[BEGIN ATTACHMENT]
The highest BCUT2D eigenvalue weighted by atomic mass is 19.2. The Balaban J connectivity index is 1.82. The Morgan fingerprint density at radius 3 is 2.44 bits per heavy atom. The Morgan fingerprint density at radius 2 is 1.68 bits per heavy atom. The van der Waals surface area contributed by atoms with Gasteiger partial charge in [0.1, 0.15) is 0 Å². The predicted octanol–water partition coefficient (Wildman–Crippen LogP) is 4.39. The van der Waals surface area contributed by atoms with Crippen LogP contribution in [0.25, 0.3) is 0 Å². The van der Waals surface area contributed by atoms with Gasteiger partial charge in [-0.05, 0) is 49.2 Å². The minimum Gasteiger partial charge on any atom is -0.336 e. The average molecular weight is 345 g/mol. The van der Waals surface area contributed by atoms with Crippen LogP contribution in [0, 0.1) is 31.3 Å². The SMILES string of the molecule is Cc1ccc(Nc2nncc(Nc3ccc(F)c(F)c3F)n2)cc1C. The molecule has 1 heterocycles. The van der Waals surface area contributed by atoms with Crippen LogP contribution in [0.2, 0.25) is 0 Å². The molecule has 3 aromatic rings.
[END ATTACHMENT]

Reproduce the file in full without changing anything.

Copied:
The highest BCUT2D eigenvalue weighted by atomic mass is 19.2. The Balaban J connectivity index is 1.82. The Morgan fingerprint density at radius 3 is 2.44 bits per heavy atom. The Morgan fingerprint density at radius 2 is 1.68 bits per heavy atom. The van der Waals surface area contributed by atoms with Gasteiger partial charge in [0.1, 0.15) is 0 Å². The predicted octanol–water partition coefficient (Wildman–Crippen LogP) is 4.39. The van der Waals surface area contributed by atoms with Crippen LogP contribution in [0.25, 0.3) is 0 Å². The van der Waals surface area contributed by atoms with Gasteiger partial charge in [-0.05, 0) is 49.2 Å². The minimum Gasteiger partial charge on any atom is -0.336 e. The average molecular weight is 345 g/mol. The van der Waals surface area contributed by atoms with Crippen LogP contribution in [0, 0.1) is 31.3 Å². The SMILES string of the molecule is Cc1ccc(Nc2nncc(Nc3ccc(F)c(F)c3F)n2)cc1C. The molecule has 1 heterocycles. The van der Waals surface area contributed by atoms with Crippen LogP contribution in [0.2, 0.25) is 0 Å². The molecule has 3 aromatic rings.